November 24, 2020
Honey Springs Battlefield to host Tulsa Race Massacre Traveling Exhibit
CHECOTAH, Okla. — The staff of Honey Springs Battlefield is honored to announce that the site will host a traveling exhibit from the Tulsa Historical Society entitled “Tulsa 1921” about the Tulsa Race Massacre. The traveling exhibit will be on display inside the Visitor Center from Saturday, December 5, through Saturday, December 19. Regular admission prices will apply to those who visit the traveling exhibit.
According to historian Scott Ellsworth in The Encyclopedia of Oklahoma History and Culture, the Tulsa Race Massacre is “believed to be the single worst incident of racial violence in American history.” From May 31 to June 1, 1921, the Greenwood area of Tulsa, known as “Black Wall Street,” was ravaged by a white mob. Official estimates range from 50 to 300 killed, with thousands of homes and businesses destroyed.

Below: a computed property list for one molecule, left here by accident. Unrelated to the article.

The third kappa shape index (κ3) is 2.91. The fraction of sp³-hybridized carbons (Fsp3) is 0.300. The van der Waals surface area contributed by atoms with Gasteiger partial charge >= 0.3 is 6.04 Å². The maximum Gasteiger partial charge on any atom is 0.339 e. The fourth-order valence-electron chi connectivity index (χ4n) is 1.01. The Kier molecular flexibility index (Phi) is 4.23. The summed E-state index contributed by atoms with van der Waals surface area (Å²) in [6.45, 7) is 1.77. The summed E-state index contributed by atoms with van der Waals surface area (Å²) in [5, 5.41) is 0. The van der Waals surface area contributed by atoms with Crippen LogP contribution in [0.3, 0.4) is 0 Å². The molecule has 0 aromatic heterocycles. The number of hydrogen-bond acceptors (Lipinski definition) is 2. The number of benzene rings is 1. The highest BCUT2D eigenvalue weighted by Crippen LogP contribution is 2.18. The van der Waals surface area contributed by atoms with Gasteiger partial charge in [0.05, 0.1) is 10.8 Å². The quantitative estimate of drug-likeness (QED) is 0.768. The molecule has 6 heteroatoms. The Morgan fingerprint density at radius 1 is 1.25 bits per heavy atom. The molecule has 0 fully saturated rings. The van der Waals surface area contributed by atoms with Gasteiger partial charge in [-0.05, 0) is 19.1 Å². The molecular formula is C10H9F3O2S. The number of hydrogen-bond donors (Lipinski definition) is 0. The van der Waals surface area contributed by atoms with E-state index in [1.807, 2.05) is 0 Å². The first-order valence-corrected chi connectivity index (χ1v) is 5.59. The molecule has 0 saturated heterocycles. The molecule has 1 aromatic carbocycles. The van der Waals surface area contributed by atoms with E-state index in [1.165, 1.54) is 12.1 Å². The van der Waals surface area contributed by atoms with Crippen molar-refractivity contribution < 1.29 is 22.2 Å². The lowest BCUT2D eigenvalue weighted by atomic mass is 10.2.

Buck Colbert “B. C.” Franklin, the father of famed civil rights advocate and historian John Hope Franklin, moved from Rentiesville to Tulsa to practice law, and was present during the Tulsa Race Massacre. He later represented many survivors of the massacre in court.
For more information regarding the “Tulsa 1921” traveling exhibit and the Honey Springs Battlefield, please email firstname.lastname@example.org or email@example.com, or call 918-473-5572. We also encourage all visitors to check out the Oklahoma Blues Hall of Fame/D. C. Minner Rentiesville Museum. For more information about the Oklahoma Blues Hall of Fame/D. C. Minner Rentiesville Museum please call 918-855-0978.
Honey Springs Battlefield and Visitor Center is located east of US Highway 69 between Oktaha and Checotah. The Visitor Center is located on a hill in close proximity to the Oklahoma Blues Hall of Fame in Rentiesville. Take the second left after reaching the Oklahoma Blues Hall of Fame Museum (driving from the west).
Honey Springs Battlefield is a division of the Oklahoma Historical Society. The mission of the Oklahoma Historical Society is to collect, preserve and share the history and culture of the state of Oklahoma and its people. Founded in 1893 by members of the Territorial Press Association, the OHS maintains museums, historic sites and affiliates across the state. Through its research archives, exhibits, educational programs and publications the OHS chronicles the rich history of Oklahoma. For more information about the OHS, please visit www.okhistory.org.